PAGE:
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New York Baseball: Moments of Joy

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The following was written by Guest Blogger Daryl Hochheiser.
Yesterday (Monday July 29th) the New York METS beat the  Miami Marlins by the skin of their teeth: 6-5.
Mets Logo
This game was scoreless until the top of the 3rd inning, with 2 outs and 2 on base Daniel Murphy singled to drive in both runs.  The Mets picked up an additional run in the same inning when David Wright doubled to bring Murphy home.  METS Lead 3-0.
Mets gave up a double, followed by a run-scoring triple with one out in the bottom of the 4th inning.  A walk put runners at the corners.  Another walk loaded the bases.  A  misplayed grounder drove in two runs before the third out.  Game tied 3-3.
Mets gave up 2 runs in the bottom of the 6th inning.  METS Trail 5-3.
In the top of the 7th inning the Mets got a one-out double followed by a run scoring single.  Mets tied the game and took the lead with a run-scoring single and a run-scoring double.  METS lead 6-5.
In the 9th inning the Marlins got a one-out single.  With 2 outs and one on base,  a walk put runners at the corners.  A groundout ended the inning and the game.  Mets win 6-5! A Proud Day!
Meanwhile, up in the Bronx:Yankeelogo
On Sunday Yankee Captain Derek Jeter returned after more than two months out of commission. When he came to bat second in the lineup he got a standing ovation–and on the first pitch, hit a wham-bam-thankyou-fans-HOME RUN! The place went crazy. It was a purely joyous moment of the kind that Yankee Stadium had not seen in many moons.  As radio game announcer John Sterling put it, “If they wrote this into a Hollywood movie nobody would believe it.”
The joy in the Bronx actually began well before the game, when Hideki Matsui, former Yankee player, enacted a formal ritual that will allow him to retire in pinstripes even though he’s since played for the Cubs.  He signed a new contract, put on a uniform, and then signed his retirement papers before throwing a first, and perfect, pitch. Japanese media was all over the place, and the fans went crazy. Matsui has always been popular–I myself adore him, and I don’t know why they let him go two seasons back; but then, I never understand when they give good players the boot.
I think it’s fantastic that Matsui wanted so much to retire as a Yankee he asked for this opportunity–and it’s also great that management agreed.  I guess they understood: Once a Yankee, always a Yankee.
It was a fine two days for baseball in New York!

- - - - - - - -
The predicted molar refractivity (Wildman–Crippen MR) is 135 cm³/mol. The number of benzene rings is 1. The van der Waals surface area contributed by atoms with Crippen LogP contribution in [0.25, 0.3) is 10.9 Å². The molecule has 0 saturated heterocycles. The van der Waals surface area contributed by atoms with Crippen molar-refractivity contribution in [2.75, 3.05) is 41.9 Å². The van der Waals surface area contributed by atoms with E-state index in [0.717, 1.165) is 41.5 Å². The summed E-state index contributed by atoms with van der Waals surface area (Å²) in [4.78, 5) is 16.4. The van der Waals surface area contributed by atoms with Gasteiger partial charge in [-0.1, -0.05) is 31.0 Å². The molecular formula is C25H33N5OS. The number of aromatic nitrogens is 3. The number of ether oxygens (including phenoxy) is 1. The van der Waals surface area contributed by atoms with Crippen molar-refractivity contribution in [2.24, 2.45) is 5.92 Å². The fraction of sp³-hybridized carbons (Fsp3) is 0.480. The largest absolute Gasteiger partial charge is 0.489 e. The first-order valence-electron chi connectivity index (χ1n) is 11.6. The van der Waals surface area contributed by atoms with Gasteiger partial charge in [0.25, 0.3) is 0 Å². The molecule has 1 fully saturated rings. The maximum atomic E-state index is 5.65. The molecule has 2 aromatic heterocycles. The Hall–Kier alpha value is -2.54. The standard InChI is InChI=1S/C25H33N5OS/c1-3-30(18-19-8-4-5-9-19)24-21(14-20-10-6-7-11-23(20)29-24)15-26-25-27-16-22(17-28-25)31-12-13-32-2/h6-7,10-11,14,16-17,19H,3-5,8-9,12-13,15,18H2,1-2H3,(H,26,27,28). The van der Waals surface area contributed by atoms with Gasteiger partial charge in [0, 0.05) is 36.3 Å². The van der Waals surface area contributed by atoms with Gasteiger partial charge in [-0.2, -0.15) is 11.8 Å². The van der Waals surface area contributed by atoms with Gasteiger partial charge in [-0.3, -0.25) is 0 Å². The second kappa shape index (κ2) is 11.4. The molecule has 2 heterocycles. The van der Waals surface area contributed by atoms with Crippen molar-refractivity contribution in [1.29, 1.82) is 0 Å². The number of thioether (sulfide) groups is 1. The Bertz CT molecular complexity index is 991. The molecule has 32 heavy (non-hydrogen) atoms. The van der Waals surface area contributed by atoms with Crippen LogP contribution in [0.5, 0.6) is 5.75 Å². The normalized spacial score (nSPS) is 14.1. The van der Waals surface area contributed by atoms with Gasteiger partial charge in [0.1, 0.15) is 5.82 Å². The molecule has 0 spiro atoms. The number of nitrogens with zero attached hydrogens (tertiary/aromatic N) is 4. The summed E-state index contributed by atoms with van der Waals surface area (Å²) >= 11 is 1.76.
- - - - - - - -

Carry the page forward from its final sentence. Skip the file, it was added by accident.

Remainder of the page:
I apologize for this dismal-looking post, but for unknown reasons I’m unable to get correct line spacing today.–MS

Hot Stove in The Wintertime

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Baseball with clock to represent a "curre...

Image via Wikipedia

Yanks Lose Lee

Cliff Lee either has more integrity than most baseball players, or he’s a doofus; I have a feeling it’s the former. Lee did what few baseball players ever do: he turned down more money and the chance to be a New York Yankee in favor of returning to the Phillies, the team he loves.

The Yanks made no bones about wanting Lee, and it would’ve been a great acquisition, considering that last season’s pitching rotation of CC Sabathia, Phil Hughes, Andy Pettitte, and JJ Burnett contributed to a dismal post-season. Sabathia’s an ace pitcher, and Andy’s as reliable as ever – but both had their off days in 2010, while Hughes and Burnett, especially the latter, stank. Which is not to say the rest of the team were much better: except for Robinson Cano, who was almost the league’s MVP of the year, they were a sad sight. Still, you know what they say: good pitching wins the game. And 2010 was the Year of the Pitcher, when other teams’ aces pulled off some astounding feats.

That’s why Brian Cashman’s attitude about losing Lee is so baffling – and so maddening.  “I really don’t think we’ve got a lot of holes,” he said, referring to the rotation. “We’ve got one of the best in the league in CC. We’ve got a kid who won 18 games for us last year in Phil Hughes. And I really believe that A.J. Burnett is going to bounce back for us next year.”

Groan. That inane mantra about Burnett was repeated endlessly last year, to no avail. The Cash Man’s remarks are sour grapes and, worse, they reek of laziness. I was under the assumption that the Yankees’ top priority during the off season would be to resolve their pitching problem. I wonder if they’re pursuing anyone else now that Lee rejected them.  I also wonder what the ineffectual Girardi thinks of the situation. I get the sense that the whole staff is lackadaisical. Which leads me to what’s really on my mind vis-a-vis the NY Yankees: George’s departure into the ether. Clichés are so true:  You don’t miss your water till the well runs dry and You don’t know what you got till it’s gone.

If King George was still around, it’s quite possible the Yankees would have snagged Lee. Someone would have persuaded him to say yes, either his good friend Sabathia, or Cashman, or Girardi, or the scouts who do this sort of thing. While they offered Lee the usual mega-bucks, money, as was proven here once more, is not everything, not even when it comes to the Yankees. When George Steinbrenner wanted a player, by god, he got him.  He pushed and pressed and flogged everyone until they sweat their balls off and the deed was done.